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    Recognizing a distinguished career in academic medicine

    Steven L. Kanter, MD, executive director of the AAHCI and former head of the AAHC, to retire in June after spearheading the merger of those organizations with the AAMC.

    Steven L. Kanter, MD

    Steven L. Kanter, MD

    Steven L. Kanter, MD, has never been one to shy away from a challenge.

    Throughout his career — first as a neurosurgeon, then as a medical school dean, and more recently as the president and CEO of the Association of Academic Health Centers (AAHC) and Association of Academic Health Centers International (AAHCI) — Kanter has spearheaded efforts to improve and expand the reach of academic medicine, domestically and internationally.

    In 2022, AAHC and AAHCI merged with the Association of American Medical Colleges (AAMC), with Kanter joining the team as a special advisor to AAMC President and CEO David J. Skorton, MD. Kanter also has continued to serve as executive director of AAHCI, a position he will hold until June 2024, when the work of the AAHC and AAHCI will fall under the purview of AAMC Chief Health Care Officer Jonathan B. Jaffery, MD.

    “I am more convinced than ever that academic health centers can do more together than any one center can do alone,” Kanter says in reflecting both on the merger and his many years in academic medicine. “And, in fact, I would say that when academic health centers act collectively, there’s an exponential increase in their power to improve the human condition.”

    “High-functioning academic health systems don’t just happen by accident,” Kanter adds. “It takes a lot of organization and work and commitment to develop them into these amazing places and I just think a critical part of that is working together.”

    Kanter recently sat down with AAMCNews to discuss highlights from his long and distinguished career, including his most significant accomplishments while president and CEO of AAHC and AAHCI.

    What initially led you to medicine and academic medicine, in particular?

    As a child, I wanted to be a veterinarian. I was involved with dog training and I was really intrigued with how dogs learn and what their brains must be like. And that eventually led me to be interested in the human brain and in how we think. I wanted to know as much as possible about the human brain and how it worked, so that’s what led me to medicine and ultimately to neurosurgery.

    After years of training and practice as a neurosurgeon in Florida and Texas, you became vice dean of the University of Pittsburgh School of Medicine, where you led a team to establish a new school in Kazakhstan. Can you talk a little about that?

    I’m very grateful for the opportunities that I had to contribute to academic medicine and the leadership roles in both Pittsburgh and Kansas City. [Kanter later served as dean of the University of Missouri-Kansas City School of Medicine.] I loved working with students and residents and I’m still in touch with a number of former students who themselves are now in leadership roles, which is just a tremendous amount of fun. In Pittsburgh, I did the full gamut of things that happen in a medical school dean’s office, from putting in place a new curriculum to working on a whole variety of faculty issues, and more. As we established new and innovative programs, we were contacted by other places to see what we were doing, and why and how we were doing it.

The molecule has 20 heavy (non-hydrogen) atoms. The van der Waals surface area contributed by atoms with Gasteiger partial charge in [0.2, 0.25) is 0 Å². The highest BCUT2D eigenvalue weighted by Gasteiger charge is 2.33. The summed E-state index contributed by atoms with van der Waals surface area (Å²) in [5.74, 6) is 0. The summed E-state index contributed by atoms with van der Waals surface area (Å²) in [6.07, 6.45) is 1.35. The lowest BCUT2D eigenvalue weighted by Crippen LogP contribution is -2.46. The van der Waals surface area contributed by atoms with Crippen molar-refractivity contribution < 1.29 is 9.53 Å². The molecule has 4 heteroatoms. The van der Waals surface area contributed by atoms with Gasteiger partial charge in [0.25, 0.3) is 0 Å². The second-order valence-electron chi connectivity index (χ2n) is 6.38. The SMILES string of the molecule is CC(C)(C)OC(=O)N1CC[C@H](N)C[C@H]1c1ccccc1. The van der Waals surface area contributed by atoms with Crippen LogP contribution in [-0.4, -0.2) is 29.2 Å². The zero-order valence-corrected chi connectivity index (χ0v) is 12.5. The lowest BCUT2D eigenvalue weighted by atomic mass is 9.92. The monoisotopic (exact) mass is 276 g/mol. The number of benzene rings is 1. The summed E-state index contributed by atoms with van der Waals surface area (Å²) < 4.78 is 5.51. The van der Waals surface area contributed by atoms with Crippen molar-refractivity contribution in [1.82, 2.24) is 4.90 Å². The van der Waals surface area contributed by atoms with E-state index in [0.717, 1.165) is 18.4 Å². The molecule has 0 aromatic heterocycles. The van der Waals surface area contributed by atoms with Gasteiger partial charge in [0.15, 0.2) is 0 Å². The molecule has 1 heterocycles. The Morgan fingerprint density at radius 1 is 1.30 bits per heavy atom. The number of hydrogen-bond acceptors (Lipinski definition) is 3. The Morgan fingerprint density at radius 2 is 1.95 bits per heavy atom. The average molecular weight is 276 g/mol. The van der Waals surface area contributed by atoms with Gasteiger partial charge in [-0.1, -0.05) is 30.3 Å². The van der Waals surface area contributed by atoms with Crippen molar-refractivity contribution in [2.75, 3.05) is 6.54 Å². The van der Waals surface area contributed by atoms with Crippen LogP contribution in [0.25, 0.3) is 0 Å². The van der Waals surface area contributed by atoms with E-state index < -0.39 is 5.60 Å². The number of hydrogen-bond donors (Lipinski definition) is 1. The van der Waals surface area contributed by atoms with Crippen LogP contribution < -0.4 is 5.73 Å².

Kazakhstan was at a very interesting point in its history, and they decided to develop one of their major universities as a western-style institution of higher learning. And they did that by engaging in partnerships with universities in the United States and in the United Kingdom and in other places. So for each school in the university, like the School of Business or the School of Arts and Sciences, they would partner with an entity in another country. For the School of Medicine, they approached the University of Pittsburgh. They knew about the work that we had done and the reputation we’d developed. So we agreed to engage in a collaborative project. I went to Kazakhstan, took a group of people with me, and we found a very committed group of individuals and very talented individuals who really cared deeply about the future of their country. This was a big deal, putting in place western-style education. A lot of their programs were Soviet-style education. So as we developed the project, I brought teams of physicians and scientists from Pittsburgh to Kazakhstan. And then I also brought teams of physicians and scientists from Kazakhstan back to Pittsburgh, so they could really see firsthand what a U.S.-style medical school was like, what the culture was like.

    The first or second time I was [in Kazakhstan], I asked to see what they had of this medical school so far, and they drove me to a vacant lot. And now, today, on that lot, there’s a medical school that has graduated several classes of students. I also chaired the search committee for the new dean for their medical school, along with one of my colleagues from Pittsburgh, Dr. Maggie McDonald, and we identified this wonderful person, Dr. Massimo Pignatelli, who is still there as dean 10 years later. Massimo then became very involved in the Association of Academic Health Centers International. And so really, it has come full circle very, very nicely.

    From Pittsburgh, you became dean of the University of Missouri-Kansas City School of Medicine. Can you tell me more about that?